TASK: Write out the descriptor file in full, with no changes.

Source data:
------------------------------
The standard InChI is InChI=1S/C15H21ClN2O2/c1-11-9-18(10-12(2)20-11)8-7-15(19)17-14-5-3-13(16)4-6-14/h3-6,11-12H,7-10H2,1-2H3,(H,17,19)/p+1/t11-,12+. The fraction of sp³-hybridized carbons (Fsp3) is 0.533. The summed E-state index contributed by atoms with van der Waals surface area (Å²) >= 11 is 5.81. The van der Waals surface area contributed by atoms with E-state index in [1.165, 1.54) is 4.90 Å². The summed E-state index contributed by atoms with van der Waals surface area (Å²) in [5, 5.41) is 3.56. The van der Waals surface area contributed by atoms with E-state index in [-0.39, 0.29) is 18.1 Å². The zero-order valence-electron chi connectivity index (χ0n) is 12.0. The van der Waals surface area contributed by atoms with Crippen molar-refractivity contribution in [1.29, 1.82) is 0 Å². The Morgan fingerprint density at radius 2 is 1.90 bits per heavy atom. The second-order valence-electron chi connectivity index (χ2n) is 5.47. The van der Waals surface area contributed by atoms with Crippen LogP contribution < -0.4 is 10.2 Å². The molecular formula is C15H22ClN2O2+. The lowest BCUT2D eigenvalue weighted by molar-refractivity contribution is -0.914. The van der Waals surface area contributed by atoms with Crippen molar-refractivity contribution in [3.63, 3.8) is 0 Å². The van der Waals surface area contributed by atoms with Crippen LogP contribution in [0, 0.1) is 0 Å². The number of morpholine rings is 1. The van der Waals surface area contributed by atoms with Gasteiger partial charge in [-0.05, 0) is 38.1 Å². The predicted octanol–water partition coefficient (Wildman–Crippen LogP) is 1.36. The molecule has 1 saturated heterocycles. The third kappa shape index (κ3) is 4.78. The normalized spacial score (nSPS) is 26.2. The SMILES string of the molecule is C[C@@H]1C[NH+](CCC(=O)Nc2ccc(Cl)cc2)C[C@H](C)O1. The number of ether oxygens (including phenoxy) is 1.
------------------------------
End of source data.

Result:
The standard InChI is InChI=1S/C15H21ClN2O2/c1-11-9-18(10-12(2)20-11)8-7-15(19)17-14-5-3-13(16)4-6-14/h3-6,11-12H,7-10H2,1-2H3,(H,17,19)/p+1/t11-,12+. The fraction of sp³-hybridized carbons (Fsp3) is 0.533. The summed E-state index contributed by atoms with van der Waals surface area (Å²) >= 11 is 5.81. The van der Waals surface area contributed by atoms with E-state index in [1.165, 1.54) is 4.90 Å². The summed E-state index contributed by atoms with van der Waals surface area (Å²) in [5, 5.41) is 3.56. The van der Waals surface area contributed by atoms with E-state index in [-0.39, 0.29) is 18.1 Å². The zero-order valence-electron chi connectivity index (χ0n) is 12.0. The van der Waals surface area contributed by atoms with Crippen molar-refractivity contribution in [1.29, 1.82) is 0 Å². The Morgan fingerprint density at radius 2 is 1.90 bits per heavy atom. The second-order valence-electron chi connectivity index (χ2n) is 5.47. The van der Waals surface area contributed by atoms with Crippen LogP contribution < -0.4 is 10.2 Å². The molecular formula is C15H22ClN2O2+. The lowest BCUT2D eigenvalue weighted by molar-refractivity contribution is -0.914. The van der Waals surface area contributed by atoms with Crippen molar-refractivity contribution in [3.63, 3.8) is 0 Å². The van der Waals surface area contributed by atoms with Crippen LogP contribution in [0, 0.1) is 0 Å². The number of morpholine rings is 1. The van der Waals surface area contributed by atoms with Gasteiger partial charge in [-0.05, 0) is 38.1 Å². The predicted octanol–water partition coefficient (Wildman–Crippen LogP) is 1.36. The molecule has 1 saturated heterocycles. The third kappa shape index (κ3) is 4.78. The normalized spacial score (nSPS) is 26.2. The SMILES string of the molecule is C[C@@H]1C[NH+](CCC(=O)Nc2ccc(Cl)cc2)C[C@H](C)O1. The number of ether oxygens (including phenoxy) is 1.